Regular physical activity in children and adolescents—as with adults—promotes health and fitness. Compared with those who are inactive, physically active children have higher levels of cardiovascular fitness and stronger muscles, perform better in school, and are less likely to suffer from anxiety and/or depression.

Physically active kids also are less likely to become overweight or obese, which is a major public health issue today. In fact, during the past 30 years, the childhood obesity rate for preschool children ages 2–5 has more than doubled—and has more than tripled for children ages 6–11.[i] Today, nearly 9 million children over 6 years of age are considered obese.

How much physical activity do children need?

Based on the 2008 Physical Activity Guidelines for Americans, children and adolescents should participate in at least 60 minutes or more of physical activity each day.

This activity should include aerobic activity such as brisk walking, age-appropriate muscle strengthening activities such as gymnastics or push-ups, and bone-strengthening activities such as jumping rope or running.[ii]

It’s also important for parents to take responsibility for raising fit children by helping them participate in a variety of age-appropriate activities, establishing a regular schedule for physical activity, incorporating activity into their daily routine, keeping activities fun so children stay engaged, and setting a good example by embracing a more physically active lifestyle themselves.

Tips for Raising Active and Fit Kids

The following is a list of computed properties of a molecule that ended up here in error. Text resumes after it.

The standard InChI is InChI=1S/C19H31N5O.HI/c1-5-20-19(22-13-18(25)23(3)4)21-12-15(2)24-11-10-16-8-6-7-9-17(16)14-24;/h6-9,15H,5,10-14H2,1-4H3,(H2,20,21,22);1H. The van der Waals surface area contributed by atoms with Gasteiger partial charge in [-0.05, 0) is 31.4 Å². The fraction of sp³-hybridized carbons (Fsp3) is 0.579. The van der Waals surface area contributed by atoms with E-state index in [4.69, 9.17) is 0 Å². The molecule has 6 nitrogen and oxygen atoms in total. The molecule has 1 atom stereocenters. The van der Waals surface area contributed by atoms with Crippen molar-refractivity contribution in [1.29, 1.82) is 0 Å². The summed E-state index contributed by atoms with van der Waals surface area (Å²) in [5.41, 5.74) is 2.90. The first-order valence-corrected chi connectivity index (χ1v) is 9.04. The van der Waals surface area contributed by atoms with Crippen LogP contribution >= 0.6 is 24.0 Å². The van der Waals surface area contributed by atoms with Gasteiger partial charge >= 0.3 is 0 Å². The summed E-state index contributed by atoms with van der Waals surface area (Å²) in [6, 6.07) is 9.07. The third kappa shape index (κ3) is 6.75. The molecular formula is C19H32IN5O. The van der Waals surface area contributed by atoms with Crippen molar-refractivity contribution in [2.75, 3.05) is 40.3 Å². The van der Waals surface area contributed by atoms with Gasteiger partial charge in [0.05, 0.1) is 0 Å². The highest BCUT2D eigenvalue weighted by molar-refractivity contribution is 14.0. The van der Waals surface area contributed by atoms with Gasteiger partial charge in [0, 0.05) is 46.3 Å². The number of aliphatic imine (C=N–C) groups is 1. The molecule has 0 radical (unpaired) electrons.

• Restrict television, movies, videos, and computer games to less than two hours a day.
  • If it’s safe to walk or bike rather than drive, do so when you can. If your child is too young to bicycle to school on their own, bicycle with them if possible!
  • Set the example for your children by using stairs instead of elevators and walking up escalators, rather than just standing on them.
  • Plan family outings and vacations that involve activities such as hiking, bicycling, skiing, and swimming.
  • Give your children some age-appropriate household chores that require physical exertion. Mowing lawns, raking leaves, scrubbing floors, and taking out the garbage not only teach responsibility but can be good exercise.
  • Observe sports and activities your children like, and then find out about lessons and clubs. Some children thrive on team sports; others prefer individual activities.
  • Choose fitness-oriented gifts—jump rope, mini trampoline, tennis racket, baseball bat, a youth membership at the local YMCA or YWCA—and minimize the “low activity” gifts such as video games.
  • Take advantage of your city’s recreation opportunities, from soccer leagues to fun runs.
  • Strollers and playpens are high on convenience but low on activity potential. Try to free your infant from these mechanical restraints whenever and wherever he or she can safely move around.

[i] Institute of Medicine. Childhood obesity in the United States: Facts and Figures. September 2004.

[ii] U.S. Department of Health and Human Services. Physical activity guidelines advisory committee report. Washington, D.C.: U.S. Department of Health and Human Services, 2008.